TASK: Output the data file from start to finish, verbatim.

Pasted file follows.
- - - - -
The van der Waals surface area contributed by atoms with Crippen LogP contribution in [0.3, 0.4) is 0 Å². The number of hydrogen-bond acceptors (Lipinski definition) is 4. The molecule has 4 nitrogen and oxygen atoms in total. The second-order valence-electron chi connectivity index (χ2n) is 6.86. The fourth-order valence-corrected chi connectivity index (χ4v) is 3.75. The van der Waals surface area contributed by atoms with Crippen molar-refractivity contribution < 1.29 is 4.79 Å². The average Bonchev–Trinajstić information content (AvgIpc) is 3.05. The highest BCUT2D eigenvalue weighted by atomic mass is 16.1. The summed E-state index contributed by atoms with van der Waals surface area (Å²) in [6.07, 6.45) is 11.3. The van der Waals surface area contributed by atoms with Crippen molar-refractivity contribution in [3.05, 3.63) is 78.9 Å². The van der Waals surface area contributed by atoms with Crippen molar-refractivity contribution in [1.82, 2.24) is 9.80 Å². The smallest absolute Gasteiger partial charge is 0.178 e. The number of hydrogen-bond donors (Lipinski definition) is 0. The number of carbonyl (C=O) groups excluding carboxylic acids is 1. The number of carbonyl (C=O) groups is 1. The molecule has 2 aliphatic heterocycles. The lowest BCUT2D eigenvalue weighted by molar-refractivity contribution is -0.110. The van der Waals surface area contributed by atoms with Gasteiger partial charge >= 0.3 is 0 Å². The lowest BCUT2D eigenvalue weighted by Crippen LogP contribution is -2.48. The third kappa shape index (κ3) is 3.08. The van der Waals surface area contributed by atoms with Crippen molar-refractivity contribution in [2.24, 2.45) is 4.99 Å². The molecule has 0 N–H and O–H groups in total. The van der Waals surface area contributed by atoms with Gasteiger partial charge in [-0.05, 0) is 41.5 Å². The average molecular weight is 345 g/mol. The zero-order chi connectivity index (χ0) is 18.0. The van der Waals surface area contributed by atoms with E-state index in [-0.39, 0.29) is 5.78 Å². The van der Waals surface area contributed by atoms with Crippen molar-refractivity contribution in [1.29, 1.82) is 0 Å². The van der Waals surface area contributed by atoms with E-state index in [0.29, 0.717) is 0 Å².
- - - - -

The van der Waals surface area contributed by atoms with Crippen LogP contribution in [0.3, 0.4) is 0 Å². The number of hydrogen-bond acceptors (Lipinski definition) is 4. The molecule has 4 nitrogen and oxygen atoms in total. The second-order valence-electron chi connectivity index (χ2n) is 6.86. The fourth-order valence-corrected chi connectivity index (χ4v) is 3.75. The van der Waals surface area contributed by atoms with Crippen molar-refractivity contribution < 1.29 is 4.79 Å². The average Bonchev–Trinajstić information content (AvgIpc) is 3.05. The highest BCUT2D eigenvalue weighted by atomic mass is 16.1. The summed E-state index contributed by atoms with van der Waals surface area (Å²) in [6.07, 6.45) is 11.3. The van der Waals surface area contributed by atoms with Crippen molar-refractivity contribution in [3.05, 3.63) is 78.9 Å². The van der Waals surface area contributed by atoms with Crippen molar-refractivity contribution in [1.82, 2.24) is 9.80 Å². The smallest absolute Gasteiger partial charge is 0.178 e. The number of hydrogen-bond donors (Lipinski definition) is 0. The number of carbonyl (C=O) groups excluding carboxylic acids is 1. The number of carbonyl (C=O) groups is 1. The molecule has 2 aliphatic heterocycles. The lowest BCUT2D eigenvalue weighted by molar-refractivity contribution is -0.110. The van der Waals surface area contributed by atoms with Gasteiger partial charge >= 0.3 is 0 Å². The lowest BCUT2D eigenvalue weighted by Crippen LogP contribution is -2.48. The third kappa shape index (κ3) is 3.08. The van der Waals surface area contributed by atoms with Crippen molar-refractivity contribution in [2.24, 2.45) is 4.99 Å². The molecule has 0 N–H and O–H groups in total. The van der Waals surface area contributed by atoms with Gasteiger partial charge in [-0.05, 0) is 41.5 Å². The average molecular weight is 345 g/mol. The zero-order chi connectivity index (χ0) is 18.0. The van der Waals surface area contributed by atoms with E-state index in [-0.39, 0.29) is 5.78 Å². The van der Waals surface area contributed by atoms with Crippen molar-refractivity contribution in [1.29, 1.82) is 0 Å². The van der Waals surface area contributed by atoms with E-state index in [0.29, 0.717) is 0 Å².